The little newspaper in Montgomery County, the Mt. Sterling Advocate tried its hardest to accurately cover the latest in the Joshua Powell-Montgomery County Schools scandal but fell short yet again on the misinformation front.
But it is improving!
We can’t link to anything or push traffic to the paper, as we do with nearly all other outlets, because they’re living in the dark ages.
So let’s dig in…
Leadership of Montgomery County Schools questioned at board meeting
Montgomery County Schools Superintendent Josh Powell was under verbal attack throughout much of Tuesday night’s board of education meeting.
One member of the public who signed up to speak, Bobby Stinnett, called for the school board to make a change in leadership or face the consequences at election time.
Stinnett said it’s time the school district had some stability when it comes to the employment of teachers, administrators and coaches.
Stinnett also questioned why administrators receive pay raises when the food service program is struggling with students who can’t pay.
He noted that Powell’s salary had increased by $48,836, according to the Kentucky Dept. of Education website, since he has been on board.
Meanwhile, Stinnett said, teachers go without what they need in the classroom.
As for test scores, which have seen improvement during Powell’s tenure, Stinnett said they should not be the only way in which leadership is judged.
And that’s where the paper fails. You already know, because we’ve published story after story, that those test scores didn’t actually improve. The Kentucky Department of Education admitted that the way scores are calculated changed, creating a false sense of improvement where there was none.
Note: KUDOS (!!!) to the paper for saying “website” instead of “Web site” — that’s a serious thing. We’re proud of the paper.
Back to the story:
Another Powell critic, Bruce Walters, questioned why the board had given Powell authorization to go after opponents using social media to make their points.
Walters claimed to have a computer disc with text messages that prove that some school employees had been using social media sites to slander him.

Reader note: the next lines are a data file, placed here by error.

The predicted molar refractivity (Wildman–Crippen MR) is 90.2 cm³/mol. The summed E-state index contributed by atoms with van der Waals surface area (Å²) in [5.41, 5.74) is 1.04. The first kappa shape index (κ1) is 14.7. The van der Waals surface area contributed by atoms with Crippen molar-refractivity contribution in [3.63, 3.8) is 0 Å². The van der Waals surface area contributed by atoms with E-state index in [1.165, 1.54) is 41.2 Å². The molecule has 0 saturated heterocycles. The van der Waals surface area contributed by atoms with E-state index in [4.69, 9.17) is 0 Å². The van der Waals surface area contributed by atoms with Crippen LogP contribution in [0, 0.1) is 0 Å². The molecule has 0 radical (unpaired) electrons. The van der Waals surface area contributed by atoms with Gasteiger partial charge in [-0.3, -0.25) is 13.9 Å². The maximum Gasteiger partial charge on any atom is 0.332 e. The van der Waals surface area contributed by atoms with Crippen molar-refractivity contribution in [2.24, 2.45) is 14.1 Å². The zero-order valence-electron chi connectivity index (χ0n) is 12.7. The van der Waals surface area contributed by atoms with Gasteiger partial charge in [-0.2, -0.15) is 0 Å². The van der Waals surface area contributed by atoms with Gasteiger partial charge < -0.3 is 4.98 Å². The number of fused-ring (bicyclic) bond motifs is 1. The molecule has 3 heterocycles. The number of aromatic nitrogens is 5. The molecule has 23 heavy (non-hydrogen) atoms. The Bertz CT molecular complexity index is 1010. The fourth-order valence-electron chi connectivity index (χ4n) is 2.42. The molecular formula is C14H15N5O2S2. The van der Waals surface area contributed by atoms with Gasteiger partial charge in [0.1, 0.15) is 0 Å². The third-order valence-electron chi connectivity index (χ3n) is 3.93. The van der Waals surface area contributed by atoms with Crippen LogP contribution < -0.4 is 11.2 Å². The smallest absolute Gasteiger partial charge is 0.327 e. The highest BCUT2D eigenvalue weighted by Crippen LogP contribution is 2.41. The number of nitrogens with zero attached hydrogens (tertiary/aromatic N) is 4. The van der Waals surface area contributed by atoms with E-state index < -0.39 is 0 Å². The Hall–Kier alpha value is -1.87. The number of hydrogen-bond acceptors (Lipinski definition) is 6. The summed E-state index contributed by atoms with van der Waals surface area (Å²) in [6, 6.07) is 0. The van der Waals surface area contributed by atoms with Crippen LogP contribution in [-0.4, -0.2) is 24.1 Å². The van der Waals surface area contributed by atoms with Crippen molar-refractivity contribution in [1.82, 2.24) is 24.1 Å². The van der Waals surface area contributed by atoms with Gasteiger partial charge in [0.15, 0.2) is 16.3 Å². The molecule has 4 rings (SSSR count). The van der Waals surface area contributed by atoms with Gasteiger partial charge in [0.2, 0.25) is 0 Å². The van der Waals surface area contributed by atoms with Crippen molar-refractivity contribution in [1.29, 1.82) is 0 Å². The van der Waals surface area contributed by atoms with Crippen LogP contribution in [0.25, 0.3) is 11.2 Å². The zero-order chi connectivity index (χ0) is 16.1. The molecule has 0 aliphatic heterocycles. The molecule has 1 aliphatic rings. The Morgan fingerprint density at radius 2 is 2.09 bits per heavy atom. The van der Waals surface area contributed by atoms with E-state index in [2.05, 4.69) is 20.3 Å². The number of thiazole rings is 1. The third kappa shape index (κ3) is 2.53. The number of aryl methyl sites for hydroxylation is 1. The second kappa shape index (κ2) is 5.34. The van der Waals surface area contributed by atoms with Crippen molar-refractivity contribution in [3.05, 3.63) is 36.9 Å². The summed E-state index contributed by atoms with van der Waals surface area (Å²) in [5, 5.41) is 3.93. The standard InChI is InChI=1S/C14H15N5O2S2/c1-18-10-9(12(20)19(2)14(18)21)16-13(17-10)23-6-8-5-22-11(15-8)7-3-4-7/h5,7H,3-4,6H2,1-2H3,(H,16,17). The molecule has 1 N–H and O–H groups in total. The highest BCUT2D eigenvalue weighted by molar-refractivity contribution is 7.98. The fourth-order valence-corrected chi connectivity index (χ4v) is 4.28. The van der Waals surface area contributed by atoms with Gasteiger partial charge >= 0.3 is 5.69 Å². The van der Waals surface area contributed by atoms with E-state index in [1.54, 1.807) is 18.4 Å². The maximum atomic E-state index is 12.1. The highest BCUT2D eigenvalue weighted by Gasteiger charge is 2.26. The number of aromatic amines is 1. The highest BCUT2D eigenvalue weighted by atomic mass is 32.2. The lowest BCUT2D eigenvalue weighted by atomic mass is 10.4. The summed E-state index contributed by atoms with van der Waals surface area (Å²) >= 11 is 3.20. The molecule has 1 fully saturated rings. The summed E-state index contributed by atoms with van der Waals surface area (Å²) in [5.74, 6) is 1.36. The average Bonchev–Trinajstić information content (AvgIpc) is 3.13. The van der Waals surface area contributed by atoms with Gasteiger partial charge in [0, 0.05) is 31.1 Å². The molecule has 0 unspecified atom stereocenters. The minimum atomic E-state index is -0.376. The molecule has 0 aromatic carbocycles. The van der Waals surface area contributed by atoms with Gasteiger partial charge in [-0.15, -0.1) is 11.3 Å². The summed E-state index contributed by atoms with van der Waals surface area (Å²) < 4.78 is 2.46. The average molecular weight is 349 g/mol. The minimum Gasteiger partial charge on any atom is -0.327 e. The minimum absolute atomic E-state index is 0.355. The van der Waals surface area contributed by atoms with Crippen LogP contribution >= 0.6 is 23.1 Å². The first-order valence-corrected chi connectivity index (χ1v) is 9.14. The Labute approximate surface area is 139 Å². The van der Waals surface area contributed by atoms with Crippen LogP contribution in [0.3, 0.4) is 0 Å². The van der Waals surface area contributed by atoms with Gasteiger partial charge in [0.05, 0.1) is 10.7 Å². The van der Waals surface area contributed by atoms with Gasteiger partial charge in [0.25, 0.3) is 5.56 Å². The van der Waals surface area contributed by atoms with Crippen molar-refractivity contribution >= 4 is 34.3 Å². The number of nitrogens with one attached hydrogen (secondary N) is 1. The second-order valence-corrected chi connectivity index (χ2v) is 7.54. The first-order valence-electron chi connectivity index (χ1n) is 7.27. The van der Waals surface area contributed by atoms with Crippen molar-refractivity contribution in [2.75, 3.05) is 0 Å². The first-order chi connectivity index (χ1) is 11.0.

“It’s a scare tactic—him being a bully,” Walters said.”
Diane Davis, a retired educator who spent part of her tenure in Montgomery County, questioned why the superintendent and board members would visit such “trashy sites.”
Davis also addressed the issue of board members visiting classrooms.
Davis said the board has been wrongly informed that it is illegal to do so. She said she had spoken with Wayne Young, an attorney with the Kentucky Association of School Board Members, who told her there is nothing illegal about it.
Powell and board members didn’t address the speakers.
Between 50 and 60 people attended the meeting.
The heat is on.
So on, in fact, that the paper decided to publish another letter to the editor:
Fire Josh Powell—Part II
Does it matter to you out of all the well qualified candidates Powell hires his wife for the position that pays over $90,000 a year?
Does it matter to you he threw his own wife under the bus when she got an EPO against him and then embarrassed her by her making a public statement that she forgot to take her medicine?
Does it matter to you if she has to take medicine to help her think correctly she is given a job that requires making decisions concerning our children?
Does it matter to you every week or two a story is written about Powell in a negative light in the local paper or Lexington news channel?
Does it matter to you good teachers, principals, coaches have lost their jobs?
Does it matter to you teachers, principals, coaches live every day in fear of losing their job?
Does it matter to you nobody is looking our way for employment in a great town and community?
Does it matter to you we are the laughing stock of the entire state?
If it matters to you like it does me, please write to the local paper, please show up at board meetings. Let’s show the school board they work for us, not Powell, and fire this failure of a superintendent.
Scandals and shenanigans aside, it’s a great thing to see the paper improve its coverage. Because the citizens of Montgomery County need to be able to depend upon it to hold people in power accountable.